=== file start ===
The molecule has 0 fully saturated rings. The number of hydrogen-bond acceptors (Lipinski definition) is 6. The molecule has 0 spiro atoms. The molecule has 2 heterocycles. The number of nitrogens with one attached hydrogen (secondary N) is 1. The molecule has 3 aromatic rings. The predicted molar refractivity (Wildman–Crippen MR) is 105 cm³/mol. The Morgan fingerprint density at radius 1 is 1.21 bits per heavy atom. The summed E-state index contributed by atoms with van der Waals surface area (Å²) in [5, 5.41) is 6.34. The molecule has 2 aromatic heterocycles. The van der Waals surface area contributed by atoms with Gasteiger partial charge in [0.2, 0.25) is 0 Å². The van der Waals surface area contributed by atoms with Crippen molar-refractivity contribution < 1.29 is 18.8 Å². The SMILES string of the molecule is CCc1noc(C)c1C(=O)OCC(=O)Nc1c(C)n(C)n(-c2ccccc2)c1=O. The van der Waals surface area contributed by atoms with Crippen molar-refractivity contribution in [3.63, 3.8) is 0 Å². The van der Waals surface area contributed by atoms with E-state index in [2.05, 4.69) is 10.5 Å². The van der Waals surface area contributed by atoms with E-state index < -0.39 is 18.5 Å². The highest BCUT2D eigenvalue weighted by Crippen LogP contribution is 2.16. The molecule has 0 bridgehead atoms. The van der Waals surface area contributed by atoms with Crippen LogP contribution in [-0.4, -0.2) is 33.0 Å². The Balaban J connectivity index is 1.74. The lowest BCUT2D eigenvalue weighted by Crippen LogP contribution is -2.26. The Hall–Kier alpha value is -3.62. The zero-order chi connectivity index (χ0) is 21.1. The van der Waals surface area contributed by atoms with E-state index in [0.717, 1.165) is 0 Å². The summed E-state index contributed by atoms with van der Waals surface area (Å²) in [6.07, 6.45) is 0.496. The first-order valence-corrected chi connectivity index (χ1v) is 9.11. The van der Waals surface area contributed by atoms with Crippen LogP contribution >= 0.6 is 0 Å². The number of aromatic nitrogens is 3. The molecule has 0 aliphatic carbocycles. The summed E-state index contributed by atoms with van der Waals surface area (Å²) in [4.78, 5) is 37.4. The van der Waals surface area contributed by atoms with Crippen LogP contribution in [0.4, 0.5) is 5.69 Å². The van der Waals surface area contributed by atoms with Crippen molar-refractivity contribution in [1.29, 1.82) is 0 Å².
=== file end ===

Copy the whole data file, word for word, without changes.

The molecule has 0 fully saturated rings. The number of hydrogen-bond acceptors (Lipinski definition) is 6. The molecule has 0 spiro atoms. The molecule has 2 heterocycles. The number of nitrogens with one attached hydrogen (secondary N) is 1. The molecule has 3 aromatic rings. The predicted molar refractivity (Wildman–Crippen MR) is 105 cm³/mol. The Morgan fingerprint density at radius 1 is 1.21 bits per heavy atom. The summed E-state index contributed by atoms with van der Waals surface area (Å²) in [5, 5.41) is 6.34. The molecule has 2 aromatic heterocycles. The van der Waals surface area contributed by atoms with Gasteiger partial charge in [0.2, 0.25) is 0 Å². The van der Waals surface area contributed by atoms with Crippen molar-refractivity contribution < 1.29 is 18.8 Å². The SMILES string of the molecule is CCc1noc(C)c1C(=O)OCC(=O)Nc1c(C)n(C)n(-c2ccccc2)c1=O. The van der Waals surface area contributed by atoms with Crippen molar-refractivity contribution in [3.63, 3.8) is 0 Å². The van der Waals surface area contributed by atoms with E-state index in [2.05, 4.69) is 10.5 Å². The van der Waals surface area contributed by atoms with E-state index < -0.39 is 18.5 Å². The highest BCUT2D eigenvalue weighted by Crippen LogP contribution is 2.16. The molecule has 0 bridgehead atoms. The van der Waals surface area contributed by atoms with Crippen LogP contribution in [-0.4, -0.2) is 33.0 Å². The Balaban J connectivity index is 1.74. The lowest BCUT2D eigenvalue weighted by Crippen LogP contribution is -2.26. The Hall–Kier alpha value is -3.62. The zero-order chi connectivity index (χ0) is 21.1. The van der Waals surface area contributed by atoms with E-state index in [0.717, 1.165) is 0 Å². The summed E-state index contributed by atoms with van der Waals surface area (Å²) in [6.07, 6.45) is 0.496. The first-order valence-corrected chi connectivity index (χ1v) is 9.11. The van der Waals surface area contributed by atoms with Crippen LogP contribution >= 0.6 is 0 Å². The number of aromatic nitrogens is 3. The molecule has 0 aliphatic carbocycles. The summed E-state index contributed by atoms with van der Waals surface area (Å²) in [4.78, 5) is 37.4. The van der Waals surface area contributed by atoms with Crippen LogP contribution in [0.4, 0.5) is 5.69 Å². The van der Waals surface area contributed by atoms with Crippen molar-refractivity contribution in [1.29, 1.82) is 0 Å².